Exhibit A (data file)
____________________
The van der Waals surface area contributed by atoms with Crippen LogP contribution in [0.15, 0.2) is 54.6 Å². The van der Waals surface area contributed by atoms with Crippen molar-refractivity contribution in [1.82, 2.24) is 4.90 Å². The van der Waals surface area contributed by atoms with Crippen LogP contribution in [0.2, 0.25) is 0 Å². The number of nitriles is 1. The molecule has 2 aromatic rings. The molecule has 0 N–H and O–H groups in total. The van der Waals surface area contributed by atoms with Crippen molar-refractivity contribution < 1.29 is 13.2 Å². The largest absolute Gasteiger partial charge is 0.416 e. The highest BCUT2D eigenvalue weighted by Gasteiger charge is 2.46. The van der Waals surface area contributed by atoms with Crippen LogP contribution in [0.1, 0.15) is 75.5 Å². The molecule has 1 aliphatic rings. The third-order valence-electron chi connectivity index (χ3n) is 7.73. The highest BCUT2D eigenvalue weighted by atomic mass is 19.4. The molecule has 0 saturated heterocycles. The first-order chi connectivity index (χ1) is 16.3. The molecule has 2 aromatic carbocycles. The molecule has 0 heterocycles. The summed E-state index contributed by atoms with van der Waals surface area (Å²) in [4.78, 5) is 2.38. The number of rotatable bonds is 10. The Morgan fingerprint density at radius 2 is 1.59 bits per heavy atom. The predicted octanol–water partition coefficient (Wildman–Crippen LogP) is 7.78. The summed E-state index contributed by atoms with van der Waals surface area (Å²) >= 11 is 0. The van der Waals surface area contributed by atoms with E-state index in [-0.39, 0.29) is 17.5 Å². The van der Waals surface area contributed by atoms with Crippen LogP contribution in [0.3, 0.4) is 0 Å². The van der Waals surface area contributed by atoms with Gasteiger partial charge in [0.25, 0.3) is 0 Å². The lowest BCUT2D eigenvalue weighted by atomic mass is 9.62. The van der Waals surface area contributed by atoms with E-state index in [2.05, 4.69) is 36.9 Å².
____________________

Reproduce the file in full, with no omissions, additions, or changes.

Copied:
The van der Waals surface area contributed by atoms with Crippen LogP contribution in [0.15, 0.2) is 54.6 Å². The van der Waals surface area contributed by atoms with Crippen molar-refractivity contribution in [1.82, 2.24) is 4.90 Å². The van der Waals surface area contributed by atoms with Crippen LogP contribution in [0.2, 0.25) is 0 Å². The number of nitriles is 1. The molecule has 2 aromatic rings. The molecule has 0 N–H and O–H groups in total. The van der Waals surface area contributed by atoms with Crippen molar-refractivity contribution < 1.29 is 13.2 Å². The largest absolute Gasteiger partial charge is 0.416 e. The highest BCUT2D eigenvalue weighted by Gasteiger charge is 2.46. The van der Waals surface area contributed by atoms with Crippen LogP contribution in [0.1, 0.15) is 75.5 Å². The molecule has 1 aliphatic rings. The third-order valence-electron chi connectivity index (χ3n) is 7.73. The highest BCUT2D eigenvalue weighted by atomic mass is 19.4. The molecule has 0 saturated heterocycles. The first-order chi connectivity index (χ1) is 16.3. The molecule has 2 aromatic carbocycles. The molecule has 0 heterocycles. The summed E-state index contributed by atoms with van der Waals surface area (Å²) in [4.78, 5) is 2.38. The number of rotatable bonds is 10. The Morgan fingerprint density at radius 2 is 1.59 bits per heavy atom. The predicted octanol–water partition coefficient (Wildman–Crippen LogP) is 7.78. The summed E-state index contributed by atoms with van der Waals surface area (Å²) >= 11 is 0. The van der Waals surface area contributed by atoms with E-state index in [-0.39, 0.29) is 17.5 Å². The van der Waals surface area contributed by atoms with Crippen LogP contribution in [0.3, 0.4) is 0 Å². The van der Waals surface area contributed by atoms with Gasteiger partial charge in [0.25, 0.3) is 0 Å². The lowest BCUT2D eigenvalue weighted by atomic mass is 9.62. The van der Waals surface area contributed by atoms with E-state index in [2.05, 4.69) is 36.9 Å².